Strapped to a straight-backed metal chair, I plant my feet firmly on the ground and try not to think about the electrodes and sweat monitors attached to my hands and chest. The room is silent – no air-conditioning hum, no buzz from the blue fluorescent lights.
Angela, the CIA polygraph technician, sits in a chair facing me and begins.
“Have you disclosed all of your illegal drug use to the Agency?”
I say yes. I had told them about trying marijuana, so I’m covered. Angela smiles. She continues with the next two questions, which I answer easily. Then the final one:
“Are you hiding any contacts with foreign government officials?”
My stomach lurches at the word “hiding,” but the answer is obvious: no. I say I don’t have any contacts with foreign government officials.
The polygraph screen goes wild. I inhale sharply, my heart pounding.
“Let’s try that again,” Angela says, and repeats the question. My hands shake as I remind myself I have nothing to hide – nothing big anyway. But I fail again. My body is betraying me.
Angela tells me to breathe deeply and relax. I fidget in the metal chair. Closing my eyes, I picture the ocean. And then I panic.
“What if I had contact with a foreign government official, and I don’t remember?” I ask.
Angela turns stern and cold. “You didn’t forget. You know who you know. Tell me who it is.”
I have no names to give her.
She softens, and suggests that perhaps I’m just nervous. “There’s something tripping you up,” she says gently, almost hypnotically. “You’re hiding something. What are you hiding?”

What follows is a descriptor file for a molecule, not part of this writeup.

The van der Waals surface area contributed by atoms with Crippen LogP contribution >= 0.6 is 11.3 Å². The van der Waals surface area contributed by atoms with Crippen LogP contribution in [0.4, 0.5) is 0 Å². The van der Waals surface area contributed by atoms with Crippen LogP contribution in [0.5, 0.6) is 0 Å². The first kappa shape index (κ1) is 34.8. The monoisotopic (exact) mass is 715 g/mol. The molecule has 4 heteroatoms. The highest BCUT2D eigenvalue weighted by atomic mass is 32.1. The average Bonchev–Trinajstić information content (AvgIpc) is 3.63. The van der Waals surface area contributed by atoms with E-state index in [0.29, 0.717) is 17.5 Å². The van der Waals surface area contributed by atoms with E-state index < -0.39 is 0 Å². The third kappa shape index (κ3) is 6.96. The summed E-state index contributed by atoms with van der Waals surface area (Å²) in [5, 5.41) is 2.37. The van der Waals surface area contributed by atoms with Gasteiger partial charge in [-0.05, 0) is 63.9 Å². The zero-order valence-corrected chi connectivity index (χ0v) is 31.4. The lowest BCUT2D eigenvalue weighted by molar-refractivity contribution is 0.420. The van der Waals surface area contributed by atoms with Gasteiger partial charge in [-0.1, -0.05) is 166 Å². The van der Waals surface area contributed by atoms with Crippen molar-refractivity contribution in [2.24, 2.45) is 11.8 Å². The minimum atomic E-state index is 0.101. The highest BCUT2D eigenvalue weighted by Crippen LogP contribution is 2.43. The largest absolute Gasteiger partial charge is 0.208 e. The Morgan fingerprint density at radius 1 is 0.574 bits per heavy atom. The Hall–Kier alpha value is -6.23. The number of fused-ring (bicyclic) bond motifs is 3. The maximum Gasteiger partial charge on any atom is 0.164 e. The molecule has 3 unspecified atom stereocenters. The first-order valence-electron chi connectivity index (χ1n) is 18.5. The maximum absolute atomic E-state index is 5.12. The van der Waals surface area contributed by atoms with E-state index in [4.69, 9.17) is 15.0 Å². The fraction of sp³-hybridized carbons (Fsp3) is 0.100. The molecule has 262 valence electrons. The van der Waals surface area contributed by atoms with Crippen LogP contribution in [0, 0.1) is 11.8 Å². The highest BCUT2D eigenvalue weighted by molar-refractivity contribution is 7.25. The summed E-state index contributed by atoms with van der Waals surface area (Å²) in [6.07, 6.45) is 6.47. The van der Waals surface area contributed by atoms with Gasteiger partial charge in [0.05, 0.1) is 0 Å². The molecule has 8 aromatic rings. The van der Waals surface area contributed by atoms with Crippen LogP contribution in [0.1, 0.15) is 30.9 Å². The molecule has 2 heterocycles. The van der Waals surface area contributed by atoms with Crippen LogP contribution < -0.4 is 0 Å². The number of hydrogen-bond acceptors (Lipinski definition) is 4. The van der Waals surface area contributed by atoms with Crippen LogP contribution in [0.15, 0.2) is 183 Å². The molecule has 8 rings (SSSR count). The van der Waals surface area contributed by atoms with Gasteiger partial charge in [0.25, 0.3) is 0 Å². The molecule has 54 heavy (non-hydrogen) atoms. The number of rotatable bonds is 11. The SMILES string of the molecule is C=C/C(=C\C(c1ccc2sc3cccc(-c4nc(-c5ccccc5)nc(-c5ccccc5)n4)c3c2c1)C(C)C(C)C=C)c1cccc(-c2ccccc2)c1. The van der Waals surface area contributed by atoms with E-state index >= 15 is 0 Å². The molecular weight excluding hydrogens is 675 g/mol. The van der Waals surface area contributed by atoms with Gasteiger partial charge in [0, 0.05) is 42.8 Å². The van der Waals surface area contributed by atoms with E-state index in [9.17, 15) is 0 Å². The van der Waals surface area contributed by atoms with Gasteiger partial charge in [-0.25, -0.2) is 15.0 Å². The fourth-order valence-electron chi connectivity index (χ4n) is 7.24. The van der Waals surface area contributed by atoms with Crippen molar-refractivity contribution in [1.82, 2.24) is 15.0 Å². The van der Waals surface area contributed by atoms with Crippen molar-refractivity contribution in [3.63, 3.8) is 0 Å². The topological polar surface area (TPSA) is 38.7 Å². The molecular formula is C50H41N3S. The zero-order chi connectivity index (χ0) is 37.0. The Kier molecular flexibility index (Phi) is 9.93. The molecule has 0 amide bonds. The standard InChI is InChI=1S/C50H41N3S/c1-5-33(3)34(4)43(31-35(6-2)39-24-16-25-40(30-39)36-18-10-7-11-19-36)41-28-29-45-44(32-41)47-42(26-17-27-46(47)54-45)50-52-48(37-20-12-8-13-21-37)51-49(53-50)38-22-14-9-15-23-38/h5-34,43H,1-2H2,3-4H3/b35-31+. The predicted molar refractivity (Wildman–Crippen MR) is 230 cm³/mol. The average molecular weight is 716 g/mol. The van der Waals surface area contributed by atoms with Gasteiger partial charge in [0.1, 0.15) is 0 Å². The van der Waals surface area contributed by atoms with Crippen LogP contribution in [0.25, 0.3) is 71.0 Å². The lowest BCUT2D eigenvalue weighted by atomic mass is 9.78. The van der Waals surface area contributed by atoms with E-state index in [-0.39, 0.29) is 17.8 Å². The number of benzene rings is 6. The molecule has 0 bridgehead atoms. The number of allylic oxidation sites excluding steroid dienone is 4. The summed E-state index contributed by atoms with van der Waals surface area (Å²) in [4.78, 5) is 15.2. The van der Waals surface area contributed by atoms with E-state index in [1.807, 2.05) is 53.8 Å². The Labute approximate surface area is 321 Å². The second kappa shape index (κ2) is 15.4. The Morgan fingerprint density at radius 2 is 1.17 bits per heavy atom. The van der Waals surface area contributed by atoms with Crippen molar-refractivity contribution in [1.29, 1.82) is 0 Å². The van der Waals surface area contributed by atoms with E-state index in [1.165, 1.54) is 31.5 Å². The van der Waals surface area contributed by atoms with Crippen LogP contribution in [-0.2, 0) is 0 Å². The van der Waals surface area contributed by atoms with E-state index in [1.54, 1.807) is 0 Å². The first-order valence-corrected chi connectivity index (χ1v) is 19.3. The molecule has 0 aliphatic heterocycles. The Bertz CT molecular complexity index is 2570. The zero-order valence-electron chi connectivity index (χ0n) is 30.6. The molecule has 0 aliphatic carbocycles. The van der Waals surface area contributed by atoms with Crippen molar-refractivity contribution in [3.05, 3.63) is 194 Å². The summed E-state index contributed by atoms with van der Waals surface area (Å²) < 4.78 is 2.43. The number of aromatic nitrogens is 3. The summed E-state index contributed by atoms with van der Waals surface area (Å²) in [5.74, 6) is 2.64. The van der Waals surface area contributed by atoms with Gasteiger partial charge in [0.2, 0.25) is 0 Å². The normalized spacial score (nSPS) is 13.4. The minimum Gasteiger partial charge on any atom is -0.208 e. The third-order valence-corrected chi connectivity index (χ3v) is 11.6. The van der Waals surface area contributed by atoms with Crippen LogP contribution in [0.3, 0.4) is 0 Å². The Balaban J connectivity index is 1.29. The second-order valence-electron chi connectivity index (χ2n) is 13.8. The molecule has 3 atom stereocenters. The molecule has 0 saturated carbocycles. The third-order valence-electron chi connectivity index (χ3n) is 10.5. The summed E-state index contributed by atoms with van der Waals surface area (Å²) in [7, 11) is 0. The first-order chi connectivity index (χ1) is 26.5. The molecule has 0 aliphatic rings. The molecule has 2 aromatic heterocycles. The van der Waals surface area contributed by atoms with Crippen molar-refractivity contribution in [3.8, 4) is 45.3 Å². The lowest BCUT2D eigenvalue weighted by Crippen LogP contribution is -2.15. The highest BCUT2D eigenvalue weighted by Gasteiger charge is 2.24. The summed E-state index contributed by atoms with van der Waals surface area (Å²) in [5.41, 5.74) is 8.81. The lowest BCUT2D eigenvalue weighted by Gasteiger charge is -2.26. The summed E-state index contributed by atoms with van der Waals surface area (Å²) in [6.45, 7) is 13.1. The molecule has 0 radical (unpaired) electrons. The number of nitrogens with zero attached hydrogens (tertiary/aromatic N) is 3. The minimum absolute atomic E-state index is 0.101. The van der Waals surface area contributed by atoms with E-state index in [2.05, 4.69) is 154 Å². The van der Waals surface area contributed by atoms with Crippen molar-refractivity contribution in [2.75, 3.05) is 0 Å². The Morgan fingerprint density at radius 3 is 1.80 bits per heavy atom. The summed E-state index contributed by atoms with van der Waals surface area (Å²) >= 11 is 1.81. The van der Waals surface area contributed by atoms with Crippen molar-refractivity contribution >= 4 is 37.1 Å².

Truthfully, I feel like I’ve been hiding a lot. I start rattling off my secrets: “I’m not really in love with my boyfriend. I sometimes call in sick to work and go visit the pandas at the zoo. I tell people I loved my dog at first sight, but I hated him when he was a puppy. I faked my way through ‘Great Expectations’ in high school. Do you want me to keep going?”
She doesn’t. So I don’t mention the one obvious secret I’ve been hiding from everyone I love: I’m being recruited for the CIA’s clandestine service. That’s why I’m taking the polygraph.
Two years earlier, as a J.D./Ph.D. student fluent in Turkish, I believed I would make an ideal spy. I was also floundering. I didn’t want to be a lawyer or a professor, but my post-college dream job as a family planning and HIV test counselor had burned me out faster than I’d expected. Promising constant change, the Agency beckoned.
After watching a video starring Jennifer Garner on the CIA website, I submitted my online application, and soon heard back from a recruiter named Fay. Fay assigned me a reading list of CIA memoirs, and promised to be in touch. She then called me every few weeks from an unidentified number, asking about the memoirs and assessing my enthusiasm and commitment to the job. Fay never revealed her last name. Between our conversations, I imagined destroying terrorist cells and exposing coups d’état.
I passed history, geography and foreign language exams. For each new phase of recruitment, I was assigned a new first-name-only recruiter. They would regularly call with instructions: meet at an unmarked office building in Virginia; write us an essay on your ideas about service and sacrifice. I was given personality tests, evaluated by a psychiatrist, and put through grueling role-plays. Once I was given the following scenario:
You’re meeting with an Emirati government official in a hotel room in Dubai. He’s a member of the royal family and an informant for the U.S. The police knock on the door. If you’re found with this man, you will be imprisoned, and his life will be in danger. What do you do?
I said I’d climb out the window.
“They have the hotel surrounded,” my recruiter, Barbara, said.
“Then I’d pretend we were on a date,” I suggested. “It might be embarrassing, but it wouldn’t be illegal.”
Barbara said my solution wasn’t credible. Instead, the informant and I should both get naked and “into position.” A date was too transparent; sex was convincing. I felt bad that I hadn’t figured this out on my own. Barbara told me that Valerie Plame hadn’t aced that role-play either.